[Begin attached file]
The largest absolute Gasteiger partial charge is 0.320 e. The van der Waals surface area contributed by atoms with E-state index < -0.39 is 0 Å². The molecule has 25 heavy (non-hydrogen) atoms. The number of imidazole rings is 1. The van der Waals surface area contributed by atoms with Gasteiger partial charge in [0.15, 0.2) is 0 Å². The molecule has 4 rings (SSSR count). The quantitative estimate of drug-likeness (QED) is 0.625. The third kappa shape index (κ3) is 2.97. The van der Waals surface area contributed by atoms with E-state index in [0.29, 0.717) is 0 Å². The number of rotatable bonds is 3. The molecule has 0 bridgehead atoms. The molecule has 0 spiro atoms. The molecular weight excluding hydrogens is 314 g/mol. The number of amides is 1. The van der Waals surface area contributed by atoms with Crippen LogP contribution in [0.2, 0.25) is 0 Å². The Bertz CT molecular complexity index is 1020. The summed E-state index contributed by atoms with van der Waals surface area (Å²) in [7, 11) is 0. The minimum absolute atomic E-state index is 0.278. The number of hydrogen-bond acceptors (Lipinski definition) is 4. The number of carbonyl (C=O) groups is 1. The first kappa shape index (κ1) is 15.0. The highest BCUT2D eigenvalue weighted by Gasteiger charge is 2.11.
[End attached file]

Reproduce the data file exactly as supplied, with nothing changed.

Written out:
The largest absolute Gasteiger partial charge is 0.320 e. The van der Waals surface area contributed by atoms with E-state index < -0.39 is 0 Å². The molecule has 25 heavy (non-hydrogen) atoms. The number of imidazole rings is 1. The van der Waals surface area contributed by atoms with Gasteiger partial charge in [0.15, 0.2) is 0 Å². The molecule has 4 rings (SSSR count). The quantitative estimate of drug-likeness (QED) is 0.625. The third kappa shape index (κ3) is 2.97. The van der Waals surface area contributed by atoms with E-state index in [0.29, 0.717) is 0 Å². The number of rotatable bonds is 3. The molecule has 0 bridgehead atoms. The molecule has 0 spiro atoms. The molecular weight excluding hydrogens is 314 g/mol. The number of amides is 1. The van der Waals surface area contributed by atoms with Crippen LogP contribution in [0.2, 0.25) is 0 Å². The Bertz CT molecular complexity index is 1020. The summed E-state index contributed by atoms with van der Waals surface area (Å²) in [7, 11) is 0. The minimum absolute atomic E-state index is 0.278. The number of hydrogen-bond acceptors (Lipinski definition) is 4. The number of carbonyl (C=O) groups is 1. The first kappa shape index (κ1) is 15.0. The highest BCUT2D eigenvalue weighted by Gasteiger charge is 2.11.